If you choose uv printer, it’s natural to contemplate the most obvious physical attributes of these devices involved – roll-fed or flatbed design(or hybrid), width or format, how many ink colours (including white and/or metallics), (eco) solvent, UV-curable or latex inks, the plethora of supported substrates, resolution and print modes and speeds. High volume users, especially with flatbed printers, may want to take into consideration automation alternatives for unattended operation and multiple-shift working.
But exactly what the purchaser of any new wide-format printer should be thinking about is definitely the type and excellence of job information that the device can capture and pass on for production management and analysis. Even though that you latte printer will likely be the totality of your own printing business, you need to integrate it with the production and business systems to maximise the worth you may achieve from it as well as minimise the costs of the operation and maintenance.
Along with providing an audit trail for quality assurance purposes, automatically gathering accurate and detailed production information allows wide-format print service providers to discover precisely what each job costs, not just in terms of substrate and ink usage but moreover, in operator and machine time. Many wide-format print service providers depend on ‘per square metre’ costs that usually assume rather idealised working conditions.
During busy periods operators are unlikely to make time to log or record their activities but unforeseen manual intervention is an unpredictable and often costly consider production that can create the difference between profit and loss over a particular job. Re-running jobs because of un-noticed faults in incoming files, by way of example, is actually a sure-fire method to lose cash on the job.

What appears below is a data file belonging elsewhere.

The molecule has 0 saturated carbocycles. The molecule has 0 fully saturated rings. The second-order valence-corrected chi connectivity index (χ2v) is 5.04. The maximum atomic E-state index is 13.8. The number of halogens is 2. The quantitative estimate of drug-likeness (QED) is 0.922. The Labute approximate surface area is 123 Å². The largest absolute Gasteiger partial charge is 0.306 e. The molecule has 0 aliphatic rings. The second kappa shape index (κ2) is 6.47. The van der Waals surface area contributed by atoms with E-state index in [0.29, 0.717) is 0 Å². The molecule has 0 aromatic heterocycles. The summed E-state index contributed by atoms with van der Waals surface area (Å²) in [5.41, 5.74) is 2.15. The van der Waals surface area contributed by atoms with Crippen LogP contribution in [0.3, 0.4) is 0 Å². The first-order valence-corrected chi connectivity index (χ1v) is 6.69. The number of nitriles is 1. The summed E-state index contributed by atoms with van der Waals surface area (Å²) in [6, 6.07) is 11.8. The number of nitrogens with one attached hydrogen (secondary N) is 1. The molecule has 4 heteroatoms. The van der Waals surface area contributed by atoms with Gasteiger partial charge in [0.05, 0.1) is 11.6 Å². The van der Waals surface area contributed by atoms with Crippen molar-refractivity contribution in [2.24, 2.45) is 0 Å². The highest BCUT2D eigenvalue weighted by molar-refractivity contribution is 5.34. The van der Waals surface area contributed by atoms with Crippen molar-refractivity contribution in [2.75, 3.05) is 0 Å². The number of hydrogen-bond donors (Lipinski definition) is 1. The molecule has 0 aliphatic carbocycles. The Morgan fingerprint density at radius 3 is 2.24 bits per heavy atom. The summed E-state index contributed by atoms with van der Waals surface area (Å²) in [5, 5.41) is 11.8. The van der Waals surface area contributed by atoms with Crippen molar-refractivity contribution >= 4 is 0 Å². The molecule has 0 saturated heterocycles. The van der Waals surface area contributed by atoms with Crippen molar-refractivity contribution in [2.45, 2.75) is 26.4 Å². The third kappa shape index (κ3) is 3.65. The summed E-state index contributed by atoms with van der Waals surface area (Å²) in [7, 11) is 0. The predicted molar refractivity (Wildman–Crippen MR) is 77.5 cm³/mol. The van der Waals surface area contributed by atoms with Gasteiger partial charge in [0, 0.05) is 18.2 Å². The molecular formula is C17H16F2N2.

The more this facet of operations can be captured and analysed, the greater the comprehension of true production costs which can be achieved. This data helps to identify profitable kinds of work – and customers – to ensure these could be actively pursued, while providing earlier warning of things that cause delays and escalate production costs, whether caused by supplied artwork or by internal practices.
The functionality of various manufacturers’ products varies in this respect but ideally a broad-format printer will be able to record and communicate for every single job its dimensions or linear meterage, the substrate used, the resolution and printing mode (single or multiple-pass, as an example) and colour management 70dexepky, machine status (printing, idle, offline for maintenance or fault conditions), operator input, and ink and media usage. For roll-fed devices, a ‘media remaining’ indicator can also be extremely useful for planning work.
Capturing and communicating data with this type involves the A4 UV Printer and the RIP, therefore the degree of integration between the two after which onward from your RIP to your production workflow system and/or MIS are very important factors to question about. Although a lot of RIP/front-end systems have got a facility to output data in simple common file formats such as CSV or Excel-compatible spreadsheet, automatic data transfer will reduce the chance of error or delay. If operators have to execute additional processes to capture or transfer this information, it is actually unlikely that it will probably be done, especially at peak times after it is perhaps most important to understand exactly what’s going through the shop and exactly how long it’s taking.